Wellesley to overhaul its rules for development in the township


New provincial regulations and the prospect of some new growth have prompted Wellesley to revise its development standards for the first time since 1997.

The review approved by council last week will see the township update its bylaws and rules governing new construction. It could also have an impact on issues such as on-street parking as accessibility becomes even trendier with Queen’s Park.

Changes to the Accessibility for Ontarians with Disabilities Act (AODA) and a shift in the township’s focus prompted the review, completed by the departments of public works, planning and building, along with an outside engineering consultant. The idea was to update the township’s guidelines for developers and designers looking to build subdivisions, severances, infill lots, condominiums, residential, commercial and industrial properties.

Kevin Beggs, director of public works with the township, presented the changes to the development standards document to council on Apr. 11. He told councillors there were quite a few new additions to the document, highlighting accessibility and compliance with the provincial AODA.

“Going forward, this is new to the township. We are going to be requesting that we have sidewalks on both sides of our streets in new developments,” he said. “We have to follow the accessibility act, which now includes things like the width of a sidewalk – 1.5 metres – that is a big one.”

The accessibility act also prompts municipalities in Ontario to add directional lines to intersections and detectable plates to be put at intersections. Safety was also a factor in some of the other changes to the township’s development standards.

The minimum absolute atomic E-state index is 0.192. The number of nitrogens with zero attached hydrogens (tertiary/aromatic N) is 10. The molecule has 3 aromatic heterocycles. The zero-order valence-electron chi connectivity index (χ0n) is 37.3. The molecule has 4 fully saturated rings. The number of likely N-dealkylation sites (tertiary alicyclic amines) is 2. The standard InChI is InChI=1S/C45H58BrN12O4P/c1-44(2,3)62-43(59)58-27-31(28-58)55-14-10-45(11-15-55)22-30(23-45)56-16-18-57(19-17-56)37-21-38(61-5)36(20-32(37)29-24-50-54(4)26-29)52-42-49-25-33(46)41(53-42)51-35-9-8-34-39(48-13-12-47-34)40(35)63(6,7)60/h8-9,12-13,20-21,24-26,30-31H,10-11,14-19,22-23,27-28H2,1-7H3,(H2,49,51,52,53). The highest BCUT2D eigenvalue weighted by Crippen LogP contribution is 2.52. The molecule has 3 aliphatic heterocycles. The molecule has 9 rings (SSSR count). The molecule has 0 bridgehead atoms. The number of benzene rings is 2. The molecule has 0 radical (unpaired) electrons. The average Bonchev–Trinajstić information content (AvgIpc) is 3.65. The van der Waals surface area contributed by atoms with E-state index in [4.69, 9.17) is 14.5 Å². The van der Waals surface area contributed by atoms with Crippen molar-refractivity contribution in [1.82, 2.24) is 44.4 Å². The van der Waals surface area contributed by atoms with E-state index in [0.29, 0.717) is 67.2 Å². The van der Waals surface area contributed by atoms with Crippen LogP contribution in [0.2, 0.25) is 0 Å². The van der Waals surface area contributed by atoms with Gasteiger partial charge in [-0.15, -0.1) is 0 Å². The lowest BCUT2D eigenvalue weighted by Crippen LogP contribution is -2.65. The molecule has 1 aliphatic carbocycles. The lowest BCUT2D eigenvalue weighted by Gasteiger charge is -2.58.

“This is new, too, to the Township of Wellesley. We are going to have parking on one side of the street only. I think the reason we are pushing that one is because we find when people park on both sides of the street, we can’t maintain a six-metre emergency route,” shared Beggs. “We find, too, our neighbouring municipalities are doing the same thing.”

New traffic calming measures are also outlined in Wellesley’s development standards, although they have not been put into widespread practice in the township.

“We thought that we should identify it because it seems like it should be something that the township should be looking at in the future with new development,” said Beggs, adding that there are new standards for utilities in new developments, as well. “We make sure all our utilities in new development are underground. We have a cross-section in our roads that basically say where we want these utilities: hydro, communications, cable, gas, fire hydrants and street lighting.”

Stormwater management ponds, of which the township has nine, are also included in this year’s and the last development standards document, but now, Beggs says they will be following through with the guidelines set out by the township.

“Every storm water management pond should have a sign stating what the pond is and how it works for the public to see. It is to make the public aware that everything that goes down the catch basins, it will end up in that pond and it will affect the quality of water,” he said. “We are working on the signs to be put up, hopefully in 2017.”

Coun. Carl Smit questioned why the development standards hadn’t been updated for two decades.

“We thought it was time to do it. I think we have gotten by in the past with the way it is, but we started this in 2016 and thought, ‘you know what, it is something that we should do.’ Going forward, we are going to say yearly, or as trends change,” said Beggs, mentioning there was no set schedule for the review process.

The review cost the township $3,200 in engineering fees.

Liz Bevan
Liz Bevan is a reporter and photographer for The Observer. She has written for community newspapers in western Canada and has been published in national newspapers and magazines.